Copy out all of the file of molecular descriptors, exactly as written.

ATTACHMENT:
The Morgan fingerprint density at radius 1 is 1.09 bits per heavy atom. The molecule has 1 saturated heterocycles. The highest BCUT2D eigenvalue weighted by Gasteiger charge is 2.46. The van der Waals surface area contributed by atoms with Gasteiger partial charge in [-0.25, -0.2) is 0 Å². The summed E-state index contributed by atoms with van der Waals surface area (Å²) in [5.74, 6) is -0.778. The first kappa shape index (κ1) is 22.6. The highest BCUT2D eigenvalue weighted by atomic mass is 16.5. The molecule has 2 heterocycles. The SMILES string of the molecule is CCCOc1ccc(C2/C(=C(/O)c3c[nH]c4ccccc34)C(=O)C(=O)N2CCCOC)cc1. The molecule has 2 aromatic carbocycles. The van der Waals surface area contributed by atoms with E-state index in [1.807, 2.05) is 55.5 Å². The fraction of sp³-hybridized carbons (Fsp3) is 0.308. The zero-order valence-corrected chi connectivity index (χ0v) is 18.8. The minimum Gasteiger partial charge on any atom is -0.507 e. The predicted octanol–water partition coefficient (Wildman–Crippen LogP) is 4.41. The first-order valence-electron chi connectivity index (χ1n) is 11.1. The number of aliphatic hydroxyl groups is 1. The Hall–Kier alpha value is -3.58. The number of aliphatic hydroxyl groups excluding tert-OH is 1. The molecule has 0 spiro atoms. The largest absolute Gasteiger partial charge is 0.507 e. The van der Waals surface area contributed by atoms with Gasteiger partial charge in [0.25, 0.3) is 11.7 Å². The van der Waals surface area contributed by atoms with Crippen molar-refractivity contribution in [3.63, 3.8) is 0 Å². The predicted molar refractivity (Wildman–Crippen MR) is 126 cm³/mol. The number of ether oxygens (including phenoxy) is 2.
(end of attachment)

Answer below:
The Morgan fingerprint density at radius 1 is 1.09 bits per heavy atom. The molecule has 1 saturated heterocycles. The highest BCUT2D eigenvalue weighted by Gasteiger charge is 2.46. The van der Waals surface area contributed by atoms with Gasteiger partial charge in [-0.25, -0.2) is 0 Å². The summed E-state index contributed by atoms with van der Waals surface area (Å²) in [5.74, 6) is -0.778. The first kappa shape index (κ1) is 22.6. The highest BCUT2D eigenvalue weighted by atomic mass is 16.5. The molecule has 2 heterocycles. The SMILES string of the molecule is CCCOc1ccc(C2/C(=C(/O)c3c[nH]c4ccccc34)C(=O)C(=O)N2CCCOC)cc1. The molecule has 2 aromatic carbocycles. The van der Waals surface area contributed by atoms with E-state index in [1.807, 2.05) is 55.5 Å². The fraction of sp³-hybridized carbons (Fsp3) is 0.308. The zero-order valence-corrected chi connectivity index (χ0v) is 18.8. The minimum Gasteiger partial charge on any atom is -0.507 e. The predicted octanol–water partition coefficient (Wildman–Crippen LogP) is 4.41. The first-order valence-electron chi connectivity index (χ1n) is 11.1. The number of aliphatic hydroxyl groups is 1. The Hall–Kier alpha value is -3.58. The number of aliphatic hydroxyl groups excluding tert-OH is 1. The molecule has 0 spiro atoms. The largest absolute Gasteiger partial charge is 0.507 e. The van der Waals surface area contributed by atoms with Gasteiger partial charge in [0.25, 0.3) is 11.7 Å². The van der Waals surface area contributed by atoms with Crippen molar-refractivity contribution in [3.63, 3.8) is 0 Å². The predicted molar refractivity (Wildman–Crippen MR) is 126 cm³/mol. The number of ether oxygens (including phenoxy) is 2.